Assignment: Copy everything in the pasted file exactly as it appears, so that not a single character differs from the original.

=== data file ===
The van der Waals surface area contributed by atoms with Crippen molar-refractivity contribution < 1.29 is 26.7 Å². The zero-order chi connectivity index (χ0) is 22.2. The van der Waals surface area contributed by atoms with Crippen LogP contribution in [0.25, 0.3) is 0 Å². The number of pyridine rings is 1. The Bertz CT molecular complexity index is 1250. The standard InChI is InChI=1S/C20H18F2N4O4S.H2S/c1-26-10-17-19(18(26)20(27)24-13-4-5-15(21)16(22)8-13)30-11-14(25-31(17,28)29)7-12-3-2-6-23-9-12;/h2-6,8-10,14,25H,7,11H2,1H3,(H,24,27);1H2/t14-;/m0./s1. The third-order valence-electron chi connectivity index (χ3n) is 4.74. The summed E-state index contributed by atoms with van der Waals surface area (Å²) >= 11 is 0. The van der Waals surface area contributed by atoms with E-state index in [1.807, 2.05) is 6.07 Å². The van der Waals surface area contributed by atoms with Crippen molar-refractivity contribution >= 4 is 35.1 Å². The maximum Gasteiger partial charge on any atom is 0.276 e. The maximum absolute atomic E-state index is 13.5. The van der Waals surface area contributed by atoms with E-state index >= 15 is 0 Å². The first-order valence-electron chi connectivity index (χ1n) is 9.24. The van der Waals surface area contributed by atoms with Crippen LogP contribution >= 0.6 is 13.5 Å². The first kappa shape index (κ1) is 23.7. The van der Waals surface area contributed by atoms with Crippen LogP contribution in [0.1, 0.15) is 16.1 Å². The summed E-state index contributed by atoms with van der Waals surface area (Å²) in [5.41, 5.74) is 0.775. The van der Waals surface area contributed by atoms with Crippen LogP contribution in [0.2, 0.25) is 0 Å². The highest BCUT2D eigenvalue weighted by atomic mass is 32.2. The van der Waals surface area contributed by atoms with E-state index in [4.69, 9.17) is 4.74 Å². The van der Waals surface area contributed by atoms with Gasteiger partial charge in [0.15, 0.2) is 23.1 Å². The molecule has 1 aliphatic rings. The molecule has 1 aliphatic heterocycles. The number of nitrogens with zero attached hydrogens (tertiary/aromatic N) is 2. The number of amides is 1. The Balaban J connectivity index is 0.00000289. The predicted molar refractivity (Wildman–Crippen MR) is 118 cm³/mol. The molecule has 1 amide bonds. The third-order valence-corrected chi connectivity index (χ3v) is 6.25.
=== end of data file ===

The van der Waals surface area contributed by atoms with Crippen molar-refractivity contribution < 1.29 is 26.7 Å². The zero-order chi connectivity index (χ0) is 22.2. The van der Waals surface area contributed by atoms with Crippen LogP contribution in [0.25, 0.3) is 0 Å². The number of pyridine rings is 1. The Bertz CT molecular complexity index is 1250. The standard InChI is InChI=1S/C20H18F2N4O4S.H2S/c1-26-10-17-19(18(26)20(27)24-13-4-5-15(21)16(22)8-13)30-11-14(25-31(17,28)29)7-12-3-2-6-23-9-12;/h2-6,8-10,14,25H,7,11H2,1H3,(H,24,27);1H2/t14-;/m0./s1. The third-order valence-electron chi connectivity index (χ3n) is 4.74. The summed E-state index contributed by atoms with van der Waals surface area (Å²) >= 11 is 0. The van der Waals surface area contributed by atoms with E-state index in [1.807, 2.05) is 6.07 Å². The van der Waals surface area contributed by atoms with Crippen molar-refractivity contribution >= 4 is 35.1 Å². The maximum Gasteiger partial charge on any atom is 0.276 e. The maximum absolute atomic E-state index is 13.5. The van der Waals surface area contributed by atoms with E-state index >= 15 is 0 Å². The first-order valence-electron chi connectivity index (χ1n) is 9.24. The van der Waals surface area contributed by atoms with Crippen LogP contribution >= 0.6 is 13.5 Å². The first kappa shape index (κ1) is 23.7. The van der Waals surface area contributed by atoms with Crippen LogP contribution in [0.1, 0.15) is 16.1 Å². The summed E-state index contributed by atoms with van der Waals surface area (Å²) in [5.41, 5.74) is 0.775. The van der Waals surface area contributed by atoms with Crippen LogP contribution in [0.2, 0.25) is 0 Å². The highest BCUT2D eigenvalue weighted by atomic mass is 32.2. The van der Waals surface area contributed by atoms with E-state index in [4.69, 9.17) is 4.74 Å². The van der Waals surface area contributed by atoms with Gasteiger partial charge in [0.15, 0.2) is 23.1 Å². The molecule has 1 aliphatic rings. The molecule has 1 aliphatic heterocycles. The number of nitrogens with zero attached hydrogens (tertiary/aromatic N) is 2. The number of amides is 1. The Balaban J connectivity index is 0.00000289. The predicted molar refractivity (Wildman–Crippen MR) is 118 cm³/mol. The molecule has 1 amide bonds. The third-order valence-corrected chi connectivity index (χ3v) is 6.25.